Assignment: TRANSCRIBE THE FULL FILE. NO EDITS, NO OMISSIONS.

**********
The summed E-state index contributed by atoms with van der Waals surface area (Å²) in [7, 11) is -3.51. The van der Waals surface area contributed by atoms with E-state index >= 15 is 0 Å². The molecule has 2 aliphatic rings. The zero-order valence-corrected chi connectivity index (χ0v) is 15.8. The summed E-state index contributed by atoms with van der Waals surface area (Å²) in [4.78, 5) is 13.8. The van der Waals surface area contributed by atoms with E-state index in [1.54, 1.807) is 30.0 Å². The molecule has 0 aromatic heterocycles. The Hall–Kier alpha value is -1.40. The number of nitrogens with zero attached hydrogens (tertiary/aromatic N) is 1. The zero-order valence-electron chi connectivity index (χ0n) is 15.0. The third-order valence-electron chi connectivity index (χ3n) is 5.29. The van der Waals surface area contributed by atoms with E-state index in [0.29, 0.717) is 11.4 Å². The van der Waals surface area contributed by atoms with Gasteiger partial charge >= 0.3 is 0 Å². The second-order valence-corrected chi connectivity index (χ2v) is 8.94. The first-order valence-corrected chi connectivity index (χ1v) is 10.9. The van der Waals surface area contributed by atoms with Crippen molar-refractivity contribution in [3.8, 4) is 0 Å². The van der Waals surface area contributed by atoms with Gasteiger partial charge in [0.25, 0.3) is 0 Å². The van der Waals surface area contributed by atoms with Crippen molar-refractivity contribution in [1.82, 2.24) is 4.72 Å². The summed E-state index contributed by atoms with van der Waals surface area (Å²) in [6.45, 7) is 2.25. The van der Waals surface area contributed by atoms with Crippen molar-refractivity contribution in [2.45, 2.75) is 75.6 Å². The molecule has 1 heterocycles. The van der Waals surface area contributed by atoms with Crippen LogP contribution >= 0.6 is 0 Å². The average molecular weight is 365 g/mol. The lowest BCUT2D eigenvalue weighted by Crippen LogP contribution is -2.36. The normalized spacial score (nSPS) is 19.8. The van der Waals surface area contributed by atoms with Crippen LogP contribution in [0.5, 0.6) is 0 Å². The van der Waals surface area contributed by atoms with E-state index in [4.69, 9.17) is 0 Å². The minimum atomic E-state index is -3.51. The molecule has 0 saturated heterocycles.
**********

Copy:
The summed E-state index contributed by atoms with van der Waals surface area (Å²) in [7, 11) is -3.51. The van der Waals surface area contributed by atoms with E-state index >= 15 is 0 Å². The molecule has 2 aliphatic rings. The zero-order valence-corrected chi connectivity index (χ0v) is 15.8. The summed E-state index contributed by atoms with van der Waals surface area (Å²) in [4.78, 5) is 13.8. The van der Waals surface area contributed by atoms with E-state index in [1.54, 1.807) is 30.0 Å². The molecule has 0 aromatic heterocycles. The Hall–Kier alpha value is -1.40. The number of nitrogens with zero attached hydrogens (tertiary/aromatic N) is 1. The zero-order valence-electron chi connectivity index (χ0n) is 15.0. The third-order valence-electron chi connectivity index (χ3n) is 5.29. The van der Waals surface area contributed by atoms with E-state index in [0.29, 0.717) is 11.4 Å². The van der Waals surface area contributed by atoms with Gasteiger partial charge >= 0.3 is 0 Å². The second-order valence-corrected chi connectivity index (χ2v) is 8.94. The first-order valence-corrected chi connectivity index (χ1v) is 10.9. The van der Waals surface area contributed by atoms with Crippen molar-refractivity contribution in [3.8, 4) is 0 Å². The van der Waals surface area contributed by atoms with Gasteiger partial charge in [0.25, 0.3) is 0 Å². The van der Waals surface area contributed by atoms with Crippen molar-refractivity contribution in [1.82, 2.24) is 4.72 Å². The summed E-state index contributed by atoms with van der Waals surface area (Å²) in [6.45, 7) is 2.25. The van der Waals surface area contributed by atoms with Crippen molar-refractivity contribution in [2.45, 2.75) is 75.6 Å². The molecule has 1 heterocycles. The van der Waals surface area contributed by atoms with Crippen LogP contribution >= 0.6 is 0 Å². The average molecular weight is 365 g/mol. The lowest BCUT2D eigenvalue weighted by Crippen LogP contribution is -2.36. The normalized spacial score (nSPS) is 19.8. The van der Waals surface area contributed by atoms with Crippen LogP contribution in [0.5, 0.6) is 0 Å². The van der Waals surface area contributed by atoms with E-state index in [4.69, 9.17) is 0 Å². The minimum atomic E-state index is -3.51. The molecule has 0 saturated heterocycles.